The English transcript: clip one.
1 2, 1 2
There is this thing I’m trying to accomplish right now.
This clip is a test.
It’s something like a radio show but it’s not a radio, because the tools have changed.
It’s something as an alternative; it’s not an alternative to writing but in addition to writing.
When we write, few people are reading; we found out that, unfortunately, the people who read are few, and they are the people who already know what we are writing about.
I thought if we speak directly with some music in the background maybe people will start thinking about what we are talking about: If they can’t be bothered to read, surely listening will be easier.
The English transcript: clip two.
Great, so after listening to the first file created with success. I’m enthusiastic about the idea, and it didn’t sound really bad, it’s all good.
Let me continue explaining what I’m trying to do here.
I’m trying to reach to people who can’t hear us, who are not getting our ideas. More precisely, I want to deal with Lebanon, and since we are dealing with Lebanon it means we are going to be dealing with the region surrounding us. We cannot deny that we are affected by all the politics, and revolutions that are happening around us. And the policy of “self-isolation” is a joke, don’t believe it. Ultimately I’m not trying to be a professional, because I’m not a professional. I don’t have one specialty, I see things that we should talk about and speak-out for and focus on them. It’s been one year since I have had an account on Soundcloud but I have been using it for music only. I collect music on it from artists from around the world of course not the Rotana kind.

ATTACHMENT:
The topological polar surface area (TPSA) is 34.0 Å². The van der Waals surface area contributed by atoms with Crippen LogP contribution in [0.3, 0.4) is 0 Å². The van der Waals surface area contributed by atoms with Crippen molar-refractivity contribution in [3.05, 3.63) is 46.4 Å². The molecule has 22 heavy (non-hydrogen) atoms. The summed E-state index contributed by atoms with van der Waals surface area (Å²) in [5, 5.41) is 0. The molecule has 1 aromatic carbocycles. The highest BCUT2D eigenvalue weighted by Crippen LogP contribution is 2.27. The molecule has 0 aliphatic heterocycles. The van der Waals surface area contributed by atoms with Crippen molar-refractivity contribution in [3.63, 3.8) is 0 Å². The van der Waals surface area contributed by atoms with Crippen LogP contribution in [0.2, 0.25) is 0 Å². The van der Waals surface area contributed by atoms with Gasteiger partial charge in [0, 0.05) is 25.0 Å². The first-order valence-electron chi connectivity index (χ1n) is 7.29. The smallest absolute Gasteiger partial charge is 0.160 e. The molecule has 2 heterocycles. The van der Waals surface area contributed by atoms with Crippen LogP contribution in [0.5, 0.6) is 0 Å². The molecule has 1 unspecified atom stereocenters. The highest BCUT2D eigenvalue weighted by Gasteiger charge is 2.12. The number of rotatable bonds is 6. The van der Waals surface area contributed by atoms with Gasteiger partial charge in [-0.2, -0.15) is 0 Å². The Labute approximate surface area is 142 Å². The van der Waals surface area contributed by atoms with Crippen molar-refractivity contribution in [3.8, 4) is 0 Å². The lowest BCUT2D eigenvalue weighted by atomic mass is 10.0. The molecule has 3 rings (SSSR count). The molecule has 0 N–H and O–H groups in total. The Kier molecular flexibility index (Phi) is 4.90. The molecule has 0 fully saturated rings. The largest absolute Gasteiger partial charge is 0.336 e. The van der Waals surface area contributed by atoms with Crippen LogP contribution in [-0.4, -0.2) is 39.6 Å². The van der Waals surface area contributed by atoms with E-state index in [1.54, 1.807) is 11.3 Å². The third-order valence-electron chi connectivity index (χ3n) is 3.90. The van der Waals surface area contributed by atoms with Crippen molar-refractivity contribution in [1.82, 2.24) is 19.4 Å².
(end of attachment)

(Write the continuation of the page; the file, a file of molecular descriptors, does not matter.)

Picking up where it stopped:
Today I was thinking: who is reading nowadays? Very few people read. Take for example: my mother. She’s never read any of the things that I have written and I don’t recall seeing her reading the newspaper. In my opinion this phenomena is all over the country. People are only watching TV and as we all know Lebanese TV is a tool for mass destruction; the mass destruction of the mind. Any awakened person, questioning life and things around him/her, watching just 10 minutes of Lebanese TV starts suffocating. At least this is how I feel.
The thing is that we have a big problem in the country and the situation is going towards a tough phase. People are not paying attention to this thing: not because people are stupid, not at all. People are driven to ignorance on purpose. They don’t want to know what’s happing around them: because there are matters that people are sinking in: loans for cars, loans for apartments, loans for cell-phones, loans for furniture, and loans forweddings. Everyone has a loan, there are even loans on clothes. People are indebted in order to dress themselves, a very strange thing.
It’s all good no problem.
The strange thing is that people are near starvation and they have not taken the streets. I was just reading the news and I came across a news flash: sources saying that gasoline is going to make a L.L 900 drop. It was breaking news: what kind of breaking news is that? Gasoline prices have reached L.L40,000, if it dropped L.L900 today, next week it will go up a L.L1000, it means nothing has changed. This kind of news is a form of a numbing shot for the citizen. It’s as if telling the citizen: shut the fuck up we brought down the prices of gasoline L.L900- but we managed to raise it to L.L40,000 in the first place.